Make your own Kombucha


Kombucha is the nectar of the gods, or, at the very least, the gods’ favorite fermented tea flavored with fruit. It’s delicious.

Can you believe me? You can. I might be a weird mix of contradictions. Freshly manicured nails bring me joy, and so do my reusable pads. I’m not quite ready for family cloth, but I did preserve over 200 lbs of fruit and vegetables this summer. I’m a makeup-loving feminist, and despite my initial reluctance, a food fermenting aficionado, and a passionate lover of kombucha. In fact, I love it so much that I make my own. And I’m going to teach you how to make kombucha too.

What is Kombucha? Kombucha is sweetened black tea that is allowed to ferment with a yeast and bacterial puck, which is called a SCOBY (symbiotic culture of bacteria and yeast). It undergoes two stages of fermentation, over the course of about two weeks, and the end result is bubbly, tart, and once you grow to love it, delicious. Really. It’s not just tasty, but I believe that it has health benefits. With the antioxidants from black tea, plus probiotics, I feel that my intestinal health and general immunity have been improved by drinking kombucha. Am I a doctor, or otherwise qualified to give health advice? No, I am not, but I do really enjoy giving health advice nonetheless. Who doesn’t? I consider dispensing health advice to be a viable hobby. Anyhow, kombucha does contain live bacteria, and small (tiny) amounts of alcohol, so I don’t recommend it for pregnant or breastfeeding women, children, or people who have compromised immune systems.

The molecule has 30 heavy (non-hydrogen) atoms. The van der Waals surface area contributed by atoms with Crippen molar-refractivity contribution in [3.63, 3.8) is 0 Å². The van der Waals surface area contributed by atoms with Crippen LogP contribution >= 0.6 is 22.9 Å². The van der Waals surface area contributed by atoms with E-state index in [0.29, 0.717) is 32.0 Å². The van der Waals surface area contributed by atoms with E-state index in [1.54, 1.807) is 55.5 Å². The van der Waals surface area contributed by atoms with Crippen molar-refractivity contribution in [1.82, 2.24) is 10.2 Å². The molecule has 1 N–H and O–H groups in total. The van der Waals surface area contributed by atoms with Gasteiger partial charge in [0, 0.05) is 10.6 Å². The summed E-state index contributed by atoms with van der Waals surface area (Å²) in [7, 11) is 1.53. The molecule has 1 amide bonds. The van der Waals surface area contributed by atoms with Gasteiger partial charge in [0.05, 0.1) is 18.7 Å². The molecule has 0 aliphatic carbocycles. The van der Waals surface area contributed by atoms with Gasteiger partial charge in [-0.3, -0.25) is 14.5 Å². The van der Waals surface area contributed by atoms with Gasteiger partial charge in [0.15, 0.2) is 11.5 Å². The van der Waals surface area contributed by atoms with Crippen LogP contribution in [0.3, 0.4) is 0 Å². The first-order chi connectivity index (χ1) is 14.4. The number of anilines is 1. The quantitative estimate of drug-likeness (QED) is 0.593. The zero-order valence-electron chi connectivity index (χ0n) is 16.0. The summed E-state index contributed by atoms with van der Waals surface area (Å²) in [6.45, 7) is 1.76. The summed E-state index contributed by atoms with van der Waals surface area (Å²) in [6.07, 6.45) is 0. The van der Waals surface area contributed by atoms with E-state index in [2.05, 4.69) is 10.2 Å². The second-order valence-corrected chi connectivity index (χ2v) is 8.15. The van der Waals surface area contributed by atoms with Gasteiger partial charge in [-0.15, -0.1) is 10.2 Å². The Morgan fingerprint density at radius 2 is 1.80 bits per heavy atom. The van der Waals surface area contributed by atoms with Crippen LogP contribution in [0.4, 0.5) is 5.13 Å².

To make kombucha, you will need:

  1. 2 bags black tea
  2. 1/4 cup sugar
  3. a glass container that is large enough to hold 8 cups of boiling water
  4. paper towels
  5. rubber bands
  6. SCOBY plus liquid from prior ferment
  7. reusable bottles suitable for fermenting (these, and these seem nice to me- the bottles need to be able to hold pressurized liquids, and be airtight.)
  8. 2 dishtowels
  9. teapot, or other pot, for boiling water
  10. funnel
  11. quart jar
  12. flavorings (could include any of the following: fresh ginger, blueberries, apples, fresh turmeric, carrots, beets, strawberries, pomegranate, cranberries, etc)

Part One: the First Ferment

The first part of recipe is as follows (you can multiply this recipe as needed- I always make a double batch.):

  • 8 cups of boiling water
  • 1/4 cup sugar
  • 2 teabags (black tea)
  • 1 SCOBY plus liquid from previous ferment

You may be wondering “where can I get a SCOBY?” Don’t worry. I’m here to help. You can order a SCOBY online, you can ask local Facebook friends, or you can post to Front Porch Forum, and ask neighbors. I’ve given a SCOBY away in this manner. Or ask me. I have some extras. You can also make your own SCOBY, which sounds like a lot of fun.